A unique festival experience, where live music meets Arcadia.
Along a narrow country lane, an hour and a half outside London, a handwritten A4 paper sign indicates that we have reached our destination: “In the Woods”
As the modest sign suggests, this is a small, low-key festival. So low-key in fact, that it is more like a private party, with only 500 tickets available and the secret woodland location only being revealed to ticket-holders a few days before the event.
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The one-day festival, arranged by the Laurel Collective, originated as a small gathering for their friends, however now in its 6th year it has grown to accommodate a larger public audience. The entire event takes place in a small area of woodland and an adjoining field. The field plays host to the campsite, bonfire, silent disco and cinema tent and a rather impressive hog roast, while two paths lead into the woods where a bar and, more importantly, the stages are found.
Throughout the day, the acts are split across two stages; the Laurel Lounge, a marquee squeezed under overhanging trees in a clearing, and The Quarry, the main stage erected at the front of a small dell which forms a natural arena, even sporting log seating on the opposite incline. The stage times are alternate so navigating clashes is not an issue and the site is small enough to skip between the stages in seconds. The line-up is largely made-up of breaking bands, with a few familiar veterans on the bill (including the Laurel Collective’s own set), which bridges an eclectic mix of genres, from folk to hip-hop.
Entering the woods for the first time is a little bit like stepping into a surreal dream. Lampshades hang between trees, straw bales and fallen branches form seating areas and tree trunks are adorned with knitted jackets. Even the most eccentric hipster ‘look’ appears to be more at home here than back in native East London. Although there is a certain exclusivity to this event, it isn’t a pretentious affair, instead there is a sense that you are all privileged to be privy to this secret party. Watching a band play while streams of sunlight burst through the woodland canopy gives the festival a wonderful Arcadian quality. This is the complete antithesis to the likes of V or Reading and Leeds festivals, which are saturated with corporate sponsorship and mainstream press coverage.
While the day has been bathed in golden summer sunlight, it is at dusk that the festival really comes to life. The woods are illuminated by an array of electric light, creating a beautiful spectacle. Bulbs are strung between the trees overhead to light the pathways below, while coloured ground lights illuminate the forest canopy. An arrangement of white cubes sitting rather conspicuously on a slope suddenly come alive with projected images and hanging glass jars emit the yellow glow of artificial candles.
It is easy to get caught up in the grandeur of the surroundings, but there is also the matter of live music to consider. Despite being such a small festival there is no shortage of bands to see, with live acts running from 12.30pm to 11pm. Peter and Kerry on the Laurel Lounge stage are a particularly welcome discovery at a festival synonymous with showcasing new talent. Their folky style with sweet melodies and vocal harmonies produce quite a hypnotic performance. In the Woods regulars, Pete and the Pirates are another highlight with their upbeat indie-pop providing a worthy accompaniment to the sampling of the hog roast, which just so happens to be ready at the same time. However, it is Man Like Me that prove to be an act not to miss. The genre blending trio that encompass indie, ska, rap and electro, play a knock-out set that really gets the crowd animated. Although I am not a particular fan, the atmosphere they generate at the Quarry stage is one of the best of the night. Despite being faced with the difficult task of following the boisterous Man Like Me, Lucy Rose successfully slows the tempo with her beautiful folk melodies. The singer and her band produce the sort of dreamy folk music really befitting of the idyllic forest surrounding.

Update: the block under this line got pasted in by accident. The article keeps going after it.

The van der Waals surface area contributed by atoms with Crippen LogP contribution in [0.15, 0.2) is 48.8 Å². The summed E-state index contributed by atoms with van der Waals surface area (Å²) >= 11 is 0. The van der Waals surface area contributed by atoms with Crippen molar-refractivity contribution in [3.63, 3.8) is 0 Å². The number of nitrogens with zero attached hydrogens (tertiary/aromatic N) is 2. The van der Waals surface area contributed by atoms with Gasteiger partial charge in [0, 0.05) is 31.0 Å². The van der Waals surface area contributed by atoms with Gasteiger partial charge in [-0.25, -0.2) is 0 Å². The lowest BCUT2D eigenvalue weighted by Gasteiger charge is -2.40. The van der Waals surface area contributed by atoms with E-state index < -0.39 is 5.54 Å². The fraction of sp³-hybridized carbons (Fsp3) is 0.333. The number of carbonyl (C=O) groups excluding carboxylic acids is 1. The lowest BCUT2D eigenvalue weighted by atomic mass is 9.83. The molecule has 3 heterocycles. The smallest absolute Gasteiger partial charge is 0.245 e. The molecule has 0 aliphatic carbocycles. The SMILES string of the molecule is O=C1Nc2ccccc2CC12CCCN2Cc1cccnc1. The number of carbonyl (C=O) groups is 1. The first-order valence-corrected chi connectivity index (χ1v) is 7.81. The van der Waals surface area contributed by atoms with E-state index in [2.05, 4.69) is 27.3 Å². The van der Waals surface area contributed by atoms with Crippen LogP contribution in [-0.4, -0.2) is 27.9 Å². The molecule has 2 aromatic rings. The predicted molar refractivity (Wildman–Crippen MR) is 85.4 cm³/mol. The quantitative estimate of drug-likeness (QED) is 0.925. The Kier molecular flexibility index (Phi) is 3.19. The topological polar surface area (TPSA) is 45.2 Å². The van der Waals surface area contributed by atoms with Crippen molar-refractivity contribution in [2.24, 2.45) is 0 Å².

Following the live acts, the silent disco and cinema tents open and at midnight the bonfire is lit. By this point the local cider has taken its toll and I next find myself waking up fully clothed in my tent at 5am. The fire has died out, the port-a-loos are at full capacity, and a pig’s head from the hog roast is lying on the ground next to my tent. All signs point to it being a truly amazing festival.
Speaking to other festival goers, there is a general concern for the festival’s ability to maintain its intimate and unique feel if it continues to grow in popularity. With the festival as unspoilt and natural as its setting, it possesses enough of the ‘cool’ factor to attract heavyweight advertisers and sponsorship. However, assuming that ticket numbers remain limited, and the organisers keep their independent ethos, the festival will be preserved. The moment the biodegradable cups are replaced by ones advertising well-known brands of cider it may be in trouble. As it is, the sense of freedom is incomparable to most other music events, to the point that the presence of security guards begins to seem incongruous. There are no large metal fences as is standard at larger festivals, just polite signs advising you where you aren’t meant to go. In a true festival spirit it seems there is an unspoken consensus at In the Woods, everyone is just here to have a good time.